You can call you beekeeping "organic". But you cannot call your honey organic

    heres 2 letters from Nancy Ostiguy:


    --- Nancy Ostiguy <nxo3@psu.edu> wrote:

    Dear Joe:

    You do not need to have certification to be able to call your honey
    organic. You do need to have the organic management plan written
    before you label you honey organic because you could be asked to
    produce it at any time.

    No there is not a condensed version of the rules. I suppose this is
    because the program was created by a law and lawyers have a hard time
    talking in a language that most of use understand.

    Unfortunately I will be out of town for the next two weeks due to my
    sister's upcoming surgery. If I have a chance, I will try to give you
    an outline of what would need to go into a plan. It really isn't too
    complicated; you need to write down what you do to keep the bees
    healthy and how you handle the honey and any other hive products that
    you will be selling. The goal is to show that your management
    practices are sustainable and that you are not using any materials that
    are prohibited.

    Nancy


    --- Nancy Ostiguy <nxo3@psu.edu> wrote:

    Dear Joe:

    Getting certified requires following the procedures of the National
    Organic Rule. If you gross more then $5,000 in organic sales then you
    have to have a certifying organization approve your operation. I'll
    describe what you do in both scenarios.

    Less then $5,000 in organic sales.
    See the attached information for details. You need an organic
    management plan. This plan describes how you manage your bees. You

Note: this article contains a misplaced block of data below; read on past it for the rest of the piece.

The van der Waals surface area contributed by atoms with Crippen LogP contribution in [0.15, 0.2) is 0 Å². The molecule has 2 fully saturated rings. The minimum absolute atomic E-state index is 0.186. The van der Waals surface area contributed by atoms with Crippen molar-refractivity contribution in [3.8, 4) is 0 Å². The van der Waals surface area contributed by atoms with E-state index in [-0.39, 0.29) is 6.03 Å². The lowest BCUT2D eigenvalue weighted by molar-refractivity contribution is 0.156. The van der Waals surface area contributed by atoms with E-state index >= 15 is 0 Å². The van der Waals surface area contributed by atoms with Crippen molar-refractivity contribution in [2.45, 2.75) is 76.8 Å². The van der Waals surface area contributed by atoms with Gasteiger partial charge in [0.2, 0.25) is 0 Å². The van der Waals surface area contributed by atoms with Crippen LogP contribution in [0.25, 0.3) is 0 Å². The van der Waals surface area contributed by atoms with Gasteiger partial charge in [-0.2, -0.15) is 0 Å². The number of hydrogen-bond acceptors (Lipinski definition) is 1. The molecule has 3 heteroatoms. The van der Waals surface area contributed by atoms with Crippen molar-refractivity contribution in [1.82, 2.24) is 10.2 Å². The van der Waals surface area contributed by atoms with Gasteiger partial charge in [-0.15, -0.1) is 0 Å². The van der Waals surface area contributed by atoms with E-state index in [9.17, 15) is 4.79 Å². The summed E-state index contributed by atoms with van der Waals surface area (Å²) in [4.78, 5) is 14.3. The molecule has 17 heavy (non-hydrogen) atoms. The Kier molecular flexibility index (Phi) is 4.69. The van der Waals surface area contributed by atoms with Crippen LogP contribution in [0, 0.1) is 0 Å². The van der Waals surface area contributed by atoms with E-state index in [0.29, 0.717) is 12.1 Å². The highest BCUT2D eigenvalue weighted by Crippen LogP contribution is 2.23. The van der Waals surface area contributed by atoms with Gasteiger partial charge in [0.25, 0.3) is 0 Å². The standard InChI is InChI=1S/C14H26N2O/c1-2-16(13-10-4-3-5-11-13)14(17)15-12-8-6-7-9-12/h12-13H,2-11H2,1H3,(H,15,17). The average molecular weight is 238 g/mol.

need to describe what you do to ensure that the bees feed on organic
    nectar and pollen, what you do when you need to feed your bees (the
    sugar must be organic), how you treat diseases and pests (what do you
    do about AFB, varroa mites, nosema, etc.), where do the bees obtain
    their water. Keep documentation of your operation (receipts for sugar,
    equipment, etc. - the regular IRS stuff but this is to prove that you
    have not used any prohibited materials).

    More than $5000 in organic sales.
    Contact a certifying organization. The following web site has a list
    of all the organizations:
    http://www.ams.usda.gov/nop/Certifyi...credited.html.
    Pennsylvania Certified Organic 406 South Pennsylvania Avenue Centre
    Hall, PA 16838, 814-364-1344 is a local organization the can certify
    your operation. One cautionary note: it is not cheap to become
    certified. I've been talking to people about whether or not the
    Eastern Apiculture Society wants to sponsor a group that would
    specialize in organic beekeeping to help keep the costs low.
    The certifying organization will ask for an organic management plan
    and will inspect your operation.

  6. #6
    Join Date
    Dec 2004
    Location
    Western Pennsylvania
    Posts
    2,071

    Post